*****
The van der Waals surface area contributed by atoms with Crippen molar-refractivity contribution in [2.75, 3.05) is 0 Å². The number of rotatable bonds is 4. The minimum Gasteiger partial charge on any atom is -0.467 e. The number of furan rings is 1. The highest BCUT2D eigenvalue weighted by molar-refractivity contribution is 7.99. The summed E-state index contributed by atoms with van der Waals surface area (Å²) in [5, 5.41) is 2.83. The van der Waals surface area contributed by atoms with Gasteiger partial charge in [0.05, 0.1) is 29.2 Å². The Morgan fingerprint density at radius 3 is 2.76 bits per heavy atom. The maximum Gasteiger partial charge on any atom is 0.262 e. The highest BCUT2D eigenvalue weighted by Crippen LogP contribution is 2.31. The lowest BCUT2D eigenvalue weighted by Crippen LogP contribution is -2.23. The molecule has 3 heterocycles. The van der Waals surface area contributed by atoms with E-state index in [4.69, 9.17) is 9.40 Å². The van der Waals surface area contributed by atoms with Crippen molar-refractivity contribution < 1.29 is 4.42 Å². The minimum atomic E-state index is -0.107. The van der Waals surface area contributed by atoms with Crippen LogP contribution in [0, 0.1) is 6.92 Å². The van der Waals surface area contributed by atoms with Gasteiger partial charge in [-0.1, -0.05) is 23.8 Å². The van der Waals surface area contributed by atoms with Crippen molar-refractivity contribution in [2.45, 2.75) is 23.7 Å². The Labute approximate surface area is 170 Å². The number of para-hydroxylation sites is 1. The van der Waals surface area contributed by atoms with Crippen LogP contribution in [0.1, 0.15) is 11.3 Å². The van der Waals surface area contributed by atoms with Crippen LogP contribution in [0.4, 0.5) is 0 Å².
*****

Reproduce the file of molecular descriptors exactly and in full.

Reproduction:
The van der Waals surface area contributed by atoms with Crippen molar-refractivity contribution in [2.75, 3.05) is 0 Å². The number of rotatable bonds is 4. The minimum Gasteiger partial charge on any atom is -0.467 e. The number of furan rings is 1. The highest BCUT2D eigenvalue weighted by molar-refractivity contribution is 7.99. The summed E-state index contributed by atoms with van der Waals surface area (Å²) in [5, 5.41) is 2.83. The van der Waals surface area contributed by atoms with Gasteiger partial charge in [0.05, 0.1) is 29.2 Å². The Morgan fingerprint density at radius 3 is 2.76 bits per heavy atom. The maximum Gasteiger partial charge on any atom is 0.262 e. The highest BCUT2D eigenvalue weighted by Crippen LogP contribution is 2.31. The lowest BCUT2D eigenvalue weighted by Crippen LogP contribution is -2.23. The molecule has 3 heterocycles. The van der Waals surface area contributed by atoms with E-state index in [4.69, 9.17) is 9.40 Å². The van der Waals surface area contributed by atoms with Crippen molar-refractivity contribution < 1.29 is 4.42 Å². The minimum atomic E-state index is -0.107. The van der Waals surface area contributed by atoms with Crippen LogP contribution in [0, 0.1) is 6.92 Å². The van der Waals surface area contributed by atoms with Gasteiger partial charge in [-0.1, -0.05) is 23.8 Å². The van der Waals surface area contributed by atoms with Crippen molar-refractivity contribution in [2.45, 2.75) is 23.7 Å². The Labute approximate surface area is 170 Å². The number of para-hydroxylation sites is 1. The van der Waals surface area contributed by atoms with Crippen LogP contribution in [0.1, 0.15) is 11.3 Å². The van der Waals surface area contributed by atoms with Crippen LogP contribution in [0.4, 0.5) is 0 Å².